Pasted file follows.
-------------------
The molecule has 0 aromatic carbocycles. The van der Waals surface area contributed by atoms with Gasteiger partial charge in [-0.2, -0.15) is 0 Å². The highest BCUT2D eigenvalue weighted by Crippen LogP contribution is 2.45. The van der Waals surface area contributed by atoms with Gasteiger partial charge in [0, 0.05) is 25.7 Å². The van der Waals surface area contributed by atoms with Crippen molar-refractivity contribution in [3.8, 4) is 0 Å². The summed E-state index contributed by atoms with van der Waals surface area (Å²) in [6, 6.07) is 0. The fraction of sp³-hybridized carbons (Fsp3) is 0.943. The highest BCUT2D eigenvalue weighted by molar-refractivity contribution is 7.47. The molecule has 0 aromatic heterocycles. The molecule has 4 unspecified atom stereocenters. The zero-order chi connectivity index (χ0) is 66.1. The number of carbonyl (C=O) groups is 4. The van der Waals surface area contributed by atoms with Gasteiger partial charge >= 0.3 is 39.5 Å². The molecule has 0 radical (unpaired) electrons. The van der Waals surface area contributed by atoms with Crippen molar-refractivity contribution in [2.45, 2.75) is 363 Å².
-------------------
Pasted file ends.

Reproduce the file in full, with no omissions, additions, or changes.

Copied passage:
The molecule has 0 aromatic carbocycles. The van der Waals surface area contributed by atoms with Gasteiger partial charge in [-0.2, -0.15) is 0 Å². The highest BCUT2D eigenvalue weighted by Crippen LogP contribution is 2.45. The van der Waals surface area contributed by atoms with Gasteiger partial charge in [0, 0.05) is 25.7 Å². The van der Waals surface area contributed by atoms with Crippen molar-refractivity contribution in [3.8, 4) is 0 Å². The summed E-state index contributed by atoms with van der Waals surface area (Å²) in [6, 6.07) is 0. The fraction of sp³-hybridized carbons (Fsp3) is 0.943. The highest BCUT2D eigenvalue weighted by molar-refractivity contribution is 7.47. The molecule has 0 aromatic heterocycles. The molecule has 4 unspecified atom stereocenters. The zero-order chi connectivity index (χ0) is 66.1. The number of carbonyl (C=O) groups is 4. The van der Waals surface area contributed by atoms with Gasteiger partial charge >= 0.3 is 39.5 Å². The molecule has 0 radical (unpaired) electrons. The van der Waals surface area contributed by atoms with Crippen molar-refractivity contribution in [2.45, 2.75) is 363 Å².